Among the buskers and musicians is Lee Kitzman, 75, who has been performing for decades and helped form the Alpena Street Performers. He's also a
 DJ  for a low power FM station WXTF 97.9LP, streaming at 979harrisville.org.

“It’s a fun thing to do,” Kitzman says of the street performances. “You just get to meet so many people, as opposed to doing a stage gig.”

Rather than confine the draw of street performers to a single festival, the Alpena group has scheduled performances throughout the summer. On Friday nights street performers are scattered all over the downtown, offering live music from blues to jazz to country, from 6 p.m. to 8 p.m. 

"Live music is a great outlet for artists and allows the community to come together and share our beautiful downtown,” says Lawrence, a musician who also performs with Kitzman and helped form the Alpena Street Performers.

The organization is open to all genres of music and encourages unique talents such as balloon twisters, face painters, magicians, hula hoop artists and actors.

During COVID-19 there weren’t opportunities for musicians to express themselves in traditional venues such as restaurants, bars and coffee shops,” Lawrence says. 

“Downtown Alpena still had large outdoor areas where we could perform. This was a major reward for the community and gave us a chance to offer a sense of community through the difficult times,” Lawrence says. “The biggest reward is seeing people walking through downtown enjoying our music and sharing everything that Downtown Alpena has to offer."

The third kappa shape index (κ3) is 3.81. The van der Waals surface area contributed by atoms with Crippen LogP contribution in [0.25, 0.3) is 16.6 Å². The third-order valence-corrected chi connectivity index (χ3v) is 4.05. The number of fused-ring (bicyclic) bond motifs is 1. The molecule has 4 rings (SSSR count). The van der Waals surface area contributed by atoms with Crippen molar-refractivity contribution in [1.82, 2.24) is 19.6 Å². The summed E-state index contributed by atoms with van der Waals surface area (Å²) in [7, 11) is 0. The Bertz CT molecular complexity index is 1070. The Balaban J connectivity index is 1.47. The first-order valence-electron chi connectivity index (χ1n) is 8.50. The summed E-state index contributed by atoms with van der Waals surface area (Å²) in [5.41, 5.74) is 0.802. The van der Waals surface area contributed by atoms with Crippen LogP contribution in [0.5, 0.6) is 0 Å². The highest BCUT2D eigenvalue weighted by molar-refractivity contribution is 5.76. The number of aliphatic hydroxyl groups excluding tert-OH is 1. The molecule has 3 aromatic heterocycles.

East Jordan

In Northern Michigan,  many buskers’ roots have been nurtured at Blissfest, an annual music festival in Harbor Springs that draws thousands to celebrate folk music and live entertainment.

That’s where Tom “Tommy Tropic” Petrie got his start 40 years ago.


These days Petrie, 61, is the entertainment director at the Boyne City PirateFest, held Aug. 6-14, and is on the nonprofit’s board of directors as well.

The festival is billed as “a celebration of Michigan lakes” and the nonprofit’s mission is “committed to furthering education and protection of our natural resources, enjoying the bounty around us, and having fun doing so while engaging the community and visitors alike.”

Petrie is also an organizer of this year’s UpNorth BuskerFest in his hometown of East Jordan, on East Jordan's waterfront. The event will be held July 15 and 16.

He says the festival, a circus on the streets, will be similar to those he has organized in previous years in Mackinaw City.

“East Jordan had a giant ironworks that just moved out of town and they're just starting some big changes in that town to go from industrial to tourism,” Petrie says. The waterfront has been developed with parks and a pedestrian bridge.

 “We're going to put on circle shows,” Petrie says, where the audience gathers in a circle around the performer, on both sides of the lake. Face painters, solo musicians and smaller acts will be stationed between the circle shows.

As Tommy Tropic, Petrie’s own signature juggling move is to pass a flaming stick under his leg while riding a high unicycle — a trick he has performed countless times across Michigan and in Florida, too.